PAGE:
Young Adults Share Their Insights on Reentry

In a special segment of the Coordinating Council meeting on July 28, Starcia Ague, 27, and Osbert Duoa, 20, offered their perspectives on successful reentry based on their own histories of involvement with the juvenile justice system.

Ms. Ague is currently a Youth and Family Advocate Program Administrator with the Washington State Department of Social and Health Services at the Juvenile Justice and Rehabilitation Administration. She also serves on the Governor’s Washington State Partnership Council for Juvenile Justice and on the Federal Advisory Committee on Juvenile Justice.

In her remarks at the Council meeting, Ague said many youth in the juvenile justice system have previous histories of exposure to violence, abuse, and neglect, and that trauma-informed care must be more fully integrated into juvenile justice services and programs. Ague also noted the urgent need for states to improve educational opportunities for youth during confinement, prohibit the sale of juvenile records by consumer agencies, and incorporate the insights of youth into juvenile justice reform. “It’s important to include youth and families at the table, and to show them that their input has been used,” Ague said.

Among many other reform efforts, Ague worked with students from the University of Washington's Legislative Advocacy Clinic to get a bill passed restricting the dissemination of juvenile records by consumer reporting agencies in Washington state. In addition, she helped push through a law that allows Class A juvenile felony records in Washington to be sealed, at the discretion of the judge, as long as youth have a clean record for 5 years after their release.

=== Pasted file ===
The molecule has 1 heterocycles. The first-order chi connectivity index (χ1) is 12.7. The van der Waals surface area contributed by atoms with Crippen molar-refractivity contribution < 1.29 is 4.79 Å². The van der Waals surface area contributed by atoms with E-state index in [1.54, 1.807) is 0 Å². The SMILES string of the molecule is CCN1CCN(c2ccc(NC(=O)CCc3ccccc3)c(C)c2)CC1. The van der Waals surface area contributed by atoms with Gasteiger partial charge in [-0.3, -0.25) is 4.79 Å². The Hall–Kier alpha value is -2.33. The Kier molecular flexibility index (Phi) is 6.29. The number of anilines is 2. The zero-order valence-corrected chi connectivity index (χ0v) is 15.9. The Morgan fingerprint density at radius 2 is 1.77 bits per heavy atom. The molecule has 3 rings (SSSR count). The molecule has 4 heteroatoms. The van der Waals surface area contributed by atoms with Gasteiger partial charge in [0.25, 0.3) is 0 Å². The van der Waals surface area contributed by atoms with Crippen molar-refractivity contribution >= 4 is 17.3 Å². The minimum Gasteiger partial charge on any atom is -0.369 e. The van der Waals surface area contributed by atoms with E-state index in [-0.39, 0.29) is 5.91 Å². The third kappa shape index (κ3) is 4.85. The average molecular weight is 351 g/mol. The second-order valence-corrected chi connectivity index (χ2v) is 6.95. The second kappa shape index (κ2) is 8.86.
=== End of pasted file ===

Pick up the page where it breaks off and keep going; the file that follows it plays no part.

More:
Osbert Duoa and Starcia Ague enjoy a moment with OJJDP Administrator Robert L. Listenbee at the Coordinating Council meeting on juvenile justice reentry.
Osbert Duoa and Starcia Ague enjoy a moment with OJJDP Administrator Robert L. Listenbee at the Coordinating Council meeting on juvenile justice reentry.

Mr. Duoa was born in Liberia and migrated to the United States with his mother when he was 5 years old. He is currently a retail sales manager with the Rhode Island Harvest Kitchen project. He sells their products at winter and summer farmers’ markets throughout the state. He credited his successful reentry in large part to the Youth Transition Center at Tides Family Services, an organization in Pawtucket, RI, that provides support and services for at-risk youth and their families. There, he met Chef Jennifer Stott from Harvest Kitchen and began training for a culinary arts career. Duoa cited the mentoring of Ms. Stott and the commitment of other staff and volunteers of Tides Family Services as important elements in his successful transition. “At Tides, they made sure I had rides to and from school, and this, combined with my work at Harvest Kitchen, kept me off the streets,” Osbert said.

“Osbert and Starcia remind us that, at the end of all of the policy discussions and interagency collaborations, there are actual young lives that depend on folks around this table getting it right,” said Associate Attorney General West. “They remind us that . . . through the work we do in these and other sessions—by working to expand the support that will reduce recidivism and enhance post-juvenile systems education, job training, parenting skills, counseling and health care—we can maximize the opportunities for young people to express and be who they truly are; to find that inner strength, so clearly evidenced by Starcia, Osbert, and so many others, to rise above circumstance.”

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